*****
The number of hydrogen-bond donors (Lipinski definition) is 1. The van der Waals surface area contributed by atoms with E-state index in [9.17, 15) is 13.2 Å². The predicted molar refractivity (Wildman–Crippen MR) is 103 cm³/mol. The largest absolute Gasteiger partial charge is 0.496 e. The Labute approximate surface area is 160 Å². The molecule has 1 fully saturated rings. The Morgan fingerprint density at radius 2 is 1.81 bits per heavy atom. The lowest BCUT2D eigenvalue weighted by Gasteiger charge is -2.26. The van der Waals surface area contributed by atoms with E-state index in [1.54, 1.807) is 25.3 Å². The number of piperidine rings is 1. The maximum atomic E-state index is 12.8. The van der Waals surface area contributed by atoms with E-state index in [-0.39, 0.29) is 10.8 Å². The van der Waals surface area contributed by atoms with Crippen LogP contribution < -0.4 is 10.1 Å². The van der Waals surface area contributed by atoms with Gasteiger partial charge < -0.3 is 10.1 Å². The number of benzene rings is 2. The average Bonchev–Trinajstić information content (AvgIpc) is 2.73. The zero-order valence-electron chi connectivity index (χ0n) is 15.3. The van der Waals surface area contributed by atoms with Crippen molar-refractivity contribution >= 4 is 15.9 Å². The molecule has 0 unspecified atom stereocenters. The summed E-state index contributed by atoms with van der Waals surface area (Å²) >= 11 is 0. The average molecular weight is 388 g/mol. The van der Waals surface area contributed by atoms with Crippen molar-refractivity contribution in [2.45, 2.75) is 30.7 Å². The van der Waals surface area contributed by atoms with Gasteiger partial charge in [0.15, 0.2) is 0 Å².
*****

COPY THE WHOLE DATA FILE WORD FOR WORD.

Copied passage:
The number of hydrogen-bond donors (Lipinski definition) is 1. The van der Waals surface area contributed by atoms with E-state index in [9.17, 15) is 13.2 Å². The predicted molar refractivity (Wildman–Crippen MR) is 103 cm³/mol. The largest absolute Gasteiger partial charge is 0.496 e. The Labute approximate surface area is 160 Å². The molecule has 1 fully saturated rings. The Morgan fingerprint density at radius 2 is 1.81 bits per heavy atom. The lowest BCUT2D eigenvalue weighted by Gasteiger charge is -2.26. The van der Waals surface area contributed by atoms with E-state index in [1.54, 1.807) is 25.3 Å². The number of piperidine rings is 1. The maximum atomic E-state index is 12.8. The van der Waals surface area contributed by atoms with E-state index in [-0.39, 0.29) is 10.8 Å². The van der Waals surface area contributed by atoms with Crippen LogP contribution < -0.4 is 10.1 Å². The van der Waals surface area contributed by atoms with Gasteiger partial charge < -0.3 is 10.1 Å². The number of benzene rings is 2. The average Bonchev–Trinajstić information content (AvgIpc) is 2.73. The zero-order valence-electron chi connectivity index (χ0n) is 15.3. The van der Waals surface area contributed by atoms with Crippen molar-refractivity contribution >= 4 is 15.9 Å². The molecule has 0 unspecified atom stereocenters. The summed E-state index contributed by atoms with van der Waals surface area (Å²) >= 11 is 0. The average molecular weight is 388 g/mol. The van der Waals surface area contributed by atoms with Crippen molar-refractivity contribution in [2.45, 2.75) is 30.7 Å². The van der Waals surface area contributed by atoms with Gasteiger partial charge in [0.15, 0.2) is 0 Å².